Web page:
March 9, 2011
Lipitz Center Providing Free Assistance to Help Medical Practices Improve Care for Chronically Ill Patients
The Roger C. Lipitz Center for Integrated Health Care at the Johns Hopkins Bloomberg School of Public Health is offering free technical assistance to help primary care practices and health care organizations, including accountable care organizations (ACOs), improve the quality and outcomes of health care for older adults with chronic illnesses. Through funding from the John A. Hartford Foundation, the Lipitz Center will offer health care providers information, education and technical support to promote the adoption of the Hopkins-developed Guided Care model for older adults with multiple chronic conditions.
Practices across the country are forming ACOs in response to provisions in the 2010 Affordable Care Act. ACOs are a new model for delivering health services that offers doctors, hospitals and others financial incentives for providing quality care at lower costs to a defined population. Guided Care is a team approach to health care that can shift organizational culture to improve collaboration. ACOs or patient-centered medical homes (PCMHs) can use the Guided Care model to manage populations of high-cost Medicare patients.
“Our goal is to help medical practices adopt and succeed as an ACO or a patient-centered medical home using the Guided Care model,” said Bruce Leff, MD, professor of medicine and health policy, as well as principal investigator of the project. “We are providing physicians, nurses, practice administrators, and other practice and health system leaders with immediate, convenient, affordable access to an array of resources that will help them provide better care.”
Several forms of technical assistance are free to medical practices that plan to implement Guided Care or the principles of Guided Care as they develop into ACOs or patient-centered medical homes. The resources include an implementation manual for health care providers titled “Guided Care: A New Nurse-Physician Partnership in Chronic Care;” an educational book for patients and families titled “Transformation: A Family’s Guide to Chronic Care, Guided Care, and Hope;” scholarships for registered nurses to an interactive, 6-week, 40-hour online course offered by the Institute for Johns Hopkins Nursing titled “Guided Care Nursing,” which leads to a Certificate in Guided Care Nursing from the American Nurses Credentialing Center; and an asynchronous, CME-eligible, 9-hour, 9-module, online course titled “Practice Leaders in Medical Homes” that provides physicians, practice administrators, and other practice leaders with an awareness of the competencies that facilitate effective practice within medical homes.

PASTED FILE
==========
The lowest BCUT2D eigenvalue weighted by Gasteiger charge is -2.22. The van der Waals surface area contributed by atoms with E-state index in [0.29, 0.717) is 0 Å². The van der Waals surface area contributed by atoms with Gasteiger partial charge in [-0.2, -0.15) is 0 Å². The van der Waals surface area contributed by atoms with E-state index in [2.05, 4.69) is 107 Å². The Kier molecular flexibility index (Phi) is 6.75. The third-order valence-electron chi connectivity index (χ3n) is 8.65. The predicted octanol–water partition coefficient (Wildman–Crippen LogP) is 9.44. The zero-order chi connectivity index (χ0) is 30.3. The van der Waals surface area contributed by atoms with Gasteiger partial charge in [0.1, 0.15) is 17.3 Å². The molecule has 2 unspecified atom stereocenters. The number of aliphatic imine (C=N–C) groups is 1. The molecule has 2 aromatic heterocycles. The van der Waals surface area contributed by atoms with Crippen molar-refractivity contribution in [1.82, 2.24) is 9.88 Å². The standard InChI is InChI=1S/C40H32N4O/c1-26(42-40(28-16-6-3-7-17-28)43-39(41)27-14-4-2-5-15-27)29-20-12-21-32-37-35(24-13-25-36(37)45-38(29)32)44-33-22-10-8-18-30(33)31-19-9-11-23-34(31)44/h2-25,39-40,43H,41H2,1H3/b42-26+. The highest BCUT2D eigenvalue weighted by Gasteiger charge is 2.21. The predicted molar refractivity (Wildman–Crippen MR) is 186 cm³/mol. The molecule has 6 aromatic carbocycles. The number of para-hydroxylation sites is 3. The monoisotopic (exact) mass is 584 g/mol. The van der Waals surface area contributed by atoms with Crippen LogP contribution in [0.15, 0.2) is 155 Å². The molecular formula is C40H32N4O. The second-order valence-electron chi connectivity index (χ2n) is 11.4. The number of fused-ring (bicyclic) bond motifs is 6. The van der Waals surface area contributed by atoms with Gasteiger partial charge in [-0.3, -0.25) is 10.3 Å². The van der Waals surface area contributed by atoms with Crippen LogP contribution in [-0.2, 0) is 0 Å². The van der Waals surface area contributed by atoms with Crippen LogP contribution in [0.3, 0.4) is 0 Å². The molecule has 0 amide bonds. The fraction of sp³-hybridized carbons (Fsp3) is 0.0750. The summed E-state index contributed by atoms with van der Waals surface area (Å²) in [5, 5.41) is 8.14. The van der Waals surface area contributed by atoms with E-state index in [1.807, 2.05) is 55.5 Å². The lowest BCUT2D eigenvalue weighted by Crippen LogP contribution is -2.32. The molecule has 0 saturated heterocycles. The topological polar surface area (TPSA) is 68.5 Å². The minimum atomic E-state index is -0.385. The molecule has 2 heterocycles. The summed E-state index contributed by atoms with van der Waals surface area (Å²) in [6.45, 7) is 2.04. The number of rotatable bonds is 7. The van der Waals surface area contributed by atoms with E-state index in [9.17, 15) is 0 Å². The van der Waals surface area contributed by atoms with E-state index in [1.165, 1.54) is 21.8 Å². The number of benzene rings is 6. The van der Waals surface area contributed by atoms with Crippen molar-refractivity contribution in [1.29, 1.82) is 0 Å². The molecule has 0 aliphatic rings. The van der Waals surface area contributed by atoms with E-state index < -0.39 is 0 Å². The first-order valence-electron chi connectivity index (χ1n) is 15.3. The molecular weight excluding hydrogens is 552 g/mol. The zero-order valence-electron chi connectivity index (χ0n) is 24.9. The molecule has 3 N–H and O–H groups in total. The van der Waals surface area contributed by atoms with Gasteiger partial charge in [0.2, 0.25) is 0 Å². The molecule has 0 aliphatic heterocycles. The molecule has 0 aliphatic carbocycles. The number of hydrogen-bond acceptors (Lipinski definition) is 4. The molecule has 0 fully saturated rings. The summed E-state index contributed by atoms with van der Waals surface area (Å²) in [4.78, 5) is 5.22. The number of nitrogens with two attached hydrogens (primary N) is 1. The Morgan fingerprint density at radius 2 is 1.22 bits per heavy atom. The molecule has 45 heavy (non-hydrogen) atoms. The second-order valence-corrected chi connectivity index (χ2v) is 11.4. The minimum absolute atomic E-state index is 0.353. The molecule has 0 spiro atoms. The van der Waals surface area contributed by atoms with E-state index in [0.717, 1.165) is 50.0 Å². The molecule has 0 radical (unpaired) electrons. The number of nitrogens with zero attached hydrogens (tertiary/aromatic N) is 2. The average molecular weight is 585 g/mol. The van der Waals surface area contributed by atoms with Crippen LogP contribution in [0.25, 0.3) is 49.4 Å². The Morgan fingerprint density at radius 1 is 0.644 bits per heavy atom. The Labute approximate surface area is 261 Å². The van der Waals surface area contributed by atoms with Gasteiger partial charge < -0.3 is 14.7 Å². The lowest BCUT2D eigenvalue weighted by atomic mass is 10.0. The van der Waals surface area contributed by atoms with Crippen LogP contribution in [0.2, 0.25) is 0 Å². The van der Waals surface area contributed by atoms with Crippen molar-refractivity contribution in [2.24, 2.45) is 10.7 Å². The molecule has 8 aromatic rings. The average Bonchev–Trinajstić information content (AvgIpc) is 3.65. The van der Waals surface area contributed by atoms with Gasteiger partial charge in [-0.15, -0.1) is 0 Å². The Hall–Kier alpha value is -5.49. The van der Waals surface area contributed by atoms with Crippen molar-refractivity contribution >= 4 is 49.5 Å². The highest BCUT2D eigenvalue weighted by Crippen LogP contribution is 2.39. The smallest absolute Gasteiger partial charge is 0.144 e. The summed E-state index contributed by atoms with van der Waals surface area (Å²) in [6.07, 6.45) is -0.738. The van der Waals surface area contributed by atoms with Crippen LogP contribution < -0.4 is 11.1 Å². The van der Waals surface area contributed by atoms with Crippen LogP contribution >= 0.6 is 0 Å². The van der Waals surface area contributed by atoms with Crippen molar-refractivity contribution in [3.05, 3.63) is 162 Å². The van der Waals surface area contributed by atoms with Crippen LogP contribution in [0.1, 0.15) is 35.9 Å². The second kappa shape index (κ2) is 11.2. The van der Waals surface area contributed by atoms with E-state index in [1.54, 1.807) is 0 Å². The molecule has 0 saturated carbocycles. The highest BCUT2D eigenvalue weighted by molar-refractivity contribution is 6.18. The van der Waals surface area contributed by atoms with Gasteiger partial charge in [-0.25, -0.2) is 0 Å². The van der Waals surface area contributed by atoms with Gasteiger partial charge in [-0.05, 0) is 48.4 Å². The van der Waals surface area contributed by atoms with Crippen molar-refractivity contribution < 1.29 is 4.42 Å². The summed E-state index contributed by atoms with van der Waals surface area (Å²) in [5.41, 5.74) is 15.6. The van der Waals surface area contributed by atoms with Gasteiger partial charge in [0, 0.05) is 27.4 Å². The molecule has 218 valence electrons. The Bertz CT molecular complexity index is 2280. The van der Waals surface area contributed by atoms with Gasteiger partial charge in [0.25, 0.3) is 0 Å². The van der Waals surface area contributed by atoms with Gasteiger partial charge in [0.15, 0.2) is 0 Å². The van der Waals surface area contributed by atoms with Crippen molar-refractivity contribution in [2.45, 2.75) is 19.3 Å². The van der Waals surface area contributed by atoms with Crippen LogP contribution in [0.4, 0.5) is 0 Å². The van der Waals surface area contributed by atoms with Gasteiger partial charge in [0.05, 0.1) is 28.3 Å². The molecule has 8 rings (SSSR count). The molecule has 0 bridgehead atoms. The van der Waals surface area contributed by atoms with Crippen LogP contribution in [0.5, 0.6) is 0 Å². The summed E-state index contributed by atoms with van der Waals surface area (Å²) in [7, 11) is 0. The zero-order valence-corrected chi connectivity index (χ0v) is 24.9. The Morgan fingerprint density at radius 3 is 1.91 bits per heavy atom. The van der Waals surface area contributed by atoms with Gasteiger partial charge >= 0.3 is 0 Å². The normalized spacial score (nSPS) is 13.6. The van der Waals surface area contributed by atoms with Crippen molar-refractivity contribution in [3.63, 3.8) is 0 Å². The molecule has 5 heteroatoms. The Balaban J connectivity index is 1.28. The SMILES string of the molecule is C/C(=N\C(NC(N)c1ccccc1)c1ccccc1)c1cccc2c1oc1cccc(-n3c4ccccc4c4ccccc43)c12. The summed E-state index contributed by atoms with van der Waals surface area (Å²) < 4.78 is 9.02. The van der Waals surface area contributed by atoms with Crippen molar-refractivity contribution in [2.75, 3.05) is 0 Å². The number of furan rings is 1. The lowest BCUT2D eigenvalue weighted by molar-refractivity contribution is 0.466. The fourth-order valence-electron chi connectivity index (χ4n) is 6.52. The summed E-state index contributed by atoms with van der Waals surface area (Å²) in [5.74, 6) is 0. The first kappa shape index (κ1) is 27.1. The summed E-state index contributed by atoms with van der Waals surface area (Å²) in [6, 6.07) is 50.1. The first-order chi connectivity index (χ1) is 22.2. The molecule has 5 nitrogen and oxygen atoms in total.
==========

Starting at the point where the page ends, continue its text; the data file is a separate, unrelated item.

Guided Care is designed to improve the quality of life and the efficiency of resource use for persons with complex health care needs. A registered nurse, who is based in the primary care practice, works in partnership with 2 to 5 primary care physicians and other members of the care team to provide coordinated, patient-centered, cost-effective care to 50 to 60 of their chronically ill patients. The Guided Care nurse conducts in-home assessments, facilitates care planning, promotes patient self-management, monitors conditions monthly, coordinates the efforts of all health care professionals, smoothes transitions between sites of care, educates and supports family caregivers, and facilitates access to community resources. Primary care practices can fully implement Guided Care in 6 to 9 months. Implementation involves hiring a registered nurse who has a Certificate in Guided Care Nursing and integrating the nurse into the practice.
The Guided Care model was developed in 2002 by a team of researchers at Johns Hopkins and was tested at eight primary care sites in the Baltimore/Washington, D.C., area in a 32-month randomized controlled trial involving over 900 patients, 300 caregivers, and 48 primary care physicians. Guided Care improves the quality of patients’ care, improves caregivers’ perception of quality, improves physicians’ satisfaction with chronic care, improves nurses’ job satisfaction, and may reduce the use and cost of expensive services in well-managed systems like patient-centered medical homes and ACOs.
About the John A. Hartford Foundation
Founded in 1929, the John A. Hartford Foundation is a committed champion of training, research and service system innovations that promote the health and independence of America's older adults. Through its grantmaking, the Foundation seeks to strengthen the nation's capacity to provide effective, affordable care to this rapidly increasing older population by educating "aging-prepared" health professionals (physicians, nurses, social workers), and developing innovations that improve and better integrate health and supportive services. The Foundation was established by John A. Hartford. Mr. Hartford and his brother, George L. Hartford, both former chief executives of the Great Atlantic and Pacific Tea Company, left the bulk of their estates to the Foundation upon their deaths in the 1950's. Additional information about the Foundation and its programs is available at www.jhartfound.org.Media contact: Tim Parsons, director of Public Affairs, at 410-955-7619 or email@example.com.